In the latest paper edition of the Gown, we report on the recent Mumps outbreak at Elms Village. For those of you asking, “What is a mump, anyway?” Medical Student, MICHAEL GRANT, answers all of your questions…Mumps virus protein in cultured cells – Wellcome Images – Flickr
While the mumps is a preventable condition, it is on the rise in recent years – especially among university students – but why is this, what exactly is the mumps and how can we prevent ourselves from catching it?
The only time many of us even hear the word mumps is when someone refers to the Measles, Mumps and Rubella vaccine. We’re lucky enough to live in a country where – thanks to the vaccination program – we have had a very low incidence of the disease since the adoption of the MMR vaccine in 1988. However, in 1998 a report in medical journal The Lancet claimed that there was a link between the MMR vaccine and autism in children. This was proved incorrect and that the link between the conditions was unfounded, but not before the widespread concerns reduced the number of parents taking their 1-year-olds for the first dose of the vaccine or their school-age children for the booster. It was this downturn in the rates of vaccination that has lead to the recent outbreaks of all three of the conditions that the vaccine protects against. Unfortunately for many students at Queen’s in their late teens or early twenties, this means that some of us are either under-vaccinated or not vaccinated at all.
The mumps itself is a viral condition that produces swelling of salivary glands (usually the parotid glands, found on the sides of the cheeks) sometimes along with fever, dry mouth, headache, loss of appetite, feelings of discomfort and – occasionally – a rash or, in men, a painful swelling of the testes. The disease is produced by the mumps virus and is spread from person to person by exposure to an infected persons saliva or phlegm. This highlights the truth in the old saying, “coughs and sneezes spread diseases”, as it is these two actions that are common means for the transmission of the disease. The virus particles – either when aerosolised by a coughing or sneezing or when come into contact with on surfaces touched by someone with the infection – can enter the body through the eyes, nose or mouth. From here it travels to, usually, the parotid glands where it begins to replicate which triggers the inflammation and swelling of the glands.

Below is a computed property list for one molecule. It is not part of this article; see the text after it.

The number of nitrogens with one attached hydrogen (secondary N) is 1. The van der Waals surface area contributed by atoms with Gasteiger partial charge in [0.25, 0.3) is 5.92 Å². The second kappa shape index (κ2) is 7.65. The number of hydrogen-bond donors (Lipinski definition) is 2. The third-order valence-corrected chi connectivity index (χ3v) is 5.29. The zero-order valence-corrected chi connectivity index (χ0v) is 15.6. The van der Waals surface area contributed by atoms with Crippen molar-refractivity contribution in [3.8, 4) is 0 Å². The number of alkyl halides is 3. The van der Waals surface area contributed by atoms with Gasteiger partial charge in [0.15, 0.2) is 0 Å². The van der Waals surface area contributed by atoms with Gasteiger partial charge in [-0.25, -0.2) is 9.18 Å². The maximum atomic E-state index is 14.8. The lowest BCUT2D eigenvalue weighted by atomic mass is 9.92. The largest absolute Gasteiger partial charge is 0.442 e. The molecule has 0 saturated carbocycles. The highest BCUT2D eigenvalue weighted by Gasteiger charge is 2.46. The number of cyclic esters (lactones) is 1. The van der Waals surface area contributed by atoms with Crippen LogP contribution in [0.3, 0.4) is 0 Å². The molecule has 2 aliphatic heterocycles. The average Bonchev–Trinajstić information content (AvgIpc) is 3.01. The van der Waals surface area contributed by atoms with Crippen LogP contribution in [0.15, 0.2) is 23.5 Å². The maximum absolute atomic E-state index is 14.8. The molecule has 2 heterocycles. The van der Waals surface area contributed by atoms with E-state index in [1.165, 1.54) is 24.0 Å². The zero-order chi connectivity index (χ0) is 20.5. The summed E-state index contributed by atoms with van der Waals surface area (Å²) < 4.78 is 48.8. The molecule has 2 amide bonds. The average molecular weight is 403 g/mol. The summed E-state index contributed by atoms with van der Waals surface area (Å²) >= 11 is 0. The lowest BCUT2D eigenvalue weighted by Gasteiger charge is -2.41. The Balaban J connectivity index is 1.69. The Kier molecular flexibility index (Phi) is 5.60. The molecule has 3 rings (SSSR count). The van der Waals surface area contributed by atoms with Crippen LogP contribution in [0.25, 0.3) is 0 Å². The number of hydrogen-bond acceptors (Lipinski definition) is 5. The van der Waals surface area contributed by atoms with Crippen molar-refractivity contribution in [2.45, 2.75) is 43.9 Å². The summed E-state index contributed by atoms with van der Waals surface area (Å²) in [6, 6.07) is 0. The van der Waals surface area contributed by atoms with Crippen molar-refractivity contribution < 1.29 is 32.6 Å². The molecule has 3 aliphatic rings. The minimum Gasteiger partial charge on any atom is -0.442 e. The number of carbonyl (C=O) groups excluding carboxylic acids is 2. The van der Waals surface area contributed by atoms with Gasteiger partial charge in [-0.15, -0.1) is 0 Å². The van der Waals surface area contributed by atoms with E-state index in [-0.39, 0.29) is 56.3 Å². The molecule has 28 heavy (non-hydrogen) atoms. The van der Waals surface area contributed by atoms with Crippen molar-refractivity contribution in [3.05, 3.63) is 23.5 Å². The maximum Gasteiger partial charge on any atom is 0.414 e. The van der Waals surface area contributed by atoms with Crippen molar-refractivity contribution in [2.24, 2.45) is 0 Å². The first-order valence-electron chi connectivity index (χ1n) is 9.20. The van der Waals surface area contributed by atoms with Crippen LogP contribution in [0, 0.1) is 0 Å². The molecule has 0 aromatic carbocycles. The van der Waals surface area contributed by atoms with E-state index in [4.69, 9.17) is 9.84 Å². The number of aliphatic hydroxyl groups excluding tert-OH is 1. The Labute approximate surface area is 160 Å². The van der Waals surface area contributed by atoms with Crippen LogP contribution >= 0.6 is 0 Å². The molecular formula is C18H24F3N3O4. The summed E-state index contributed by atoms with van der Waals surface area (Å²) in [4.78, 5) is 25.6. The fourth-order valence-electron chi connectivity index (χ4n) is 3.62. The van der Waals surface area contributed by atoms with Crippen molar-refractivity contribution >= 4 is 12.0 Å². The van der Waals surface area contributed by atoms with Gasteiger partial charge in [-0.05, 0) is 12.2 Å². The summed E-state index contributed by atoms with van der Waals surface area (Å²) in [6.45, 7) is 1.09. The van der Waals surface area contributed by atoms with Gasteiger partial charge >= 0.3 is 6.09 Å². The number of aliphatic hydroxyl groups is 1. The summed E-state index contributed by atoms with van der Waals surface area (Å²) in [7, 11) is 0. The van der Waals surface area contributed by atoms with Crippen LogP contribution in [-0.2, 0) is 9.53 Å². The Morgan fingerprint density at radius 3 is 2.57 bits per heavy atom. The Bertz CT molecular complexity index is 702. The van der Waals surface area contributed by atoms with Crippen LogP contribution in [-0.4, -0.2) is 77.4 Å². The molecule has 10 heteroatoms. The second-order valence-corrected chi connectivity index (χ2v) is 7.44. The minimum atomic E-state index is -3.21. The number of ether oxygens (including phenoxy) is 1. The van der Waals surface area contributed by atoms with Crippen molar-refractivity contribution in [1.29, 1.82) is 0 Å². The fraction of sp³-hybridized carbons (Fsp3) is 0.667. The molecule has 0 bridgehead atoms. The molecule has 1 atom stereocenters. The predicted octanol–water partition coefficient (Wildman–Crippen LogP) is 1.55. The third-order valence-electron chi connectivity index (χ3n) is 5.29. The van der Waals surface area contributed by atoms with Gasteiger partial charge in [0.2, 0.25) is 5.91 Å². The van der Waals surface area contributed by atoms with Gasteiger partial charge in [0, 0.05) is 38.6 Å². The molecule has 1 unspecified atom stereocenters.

The best way to avoid the condition is simply reducing contact with the infected and anything they have come in contact with, maintaining frequent hand-washing and making sure your vaccinations are up-to-date.
Treatment for the condition is simply a management of the pain associated with it using paracetamol or ibuprofen but NOT aspirin, as there has been links between the it’s use in treatment of viral conditions with the development of Reye’s syndrome. While there is no cure, the infection usually runs it’s course within about a fortnight with no long term side effects although in post-pubescent males there can be the chance of fertility complications if they do present with swelling of the testes (known as orchitis). If you suspect that you have the mumps, seek an appointment with your GP as soon as possible – making sure to tell them in advance that you suspect you may have the mumps so they can take precautions to reduce the chances of cross-infection.
However it’s not all doom and gloom as, in August, it was reported that more children than ever – over 95% – in Northern Ireland are receiving the vaccine with Chief Medical Officer, and Queen’s University alumnus, Dr. Michael McBride was quoted as saying, “These new figures are excellent but there is still some room for improvement.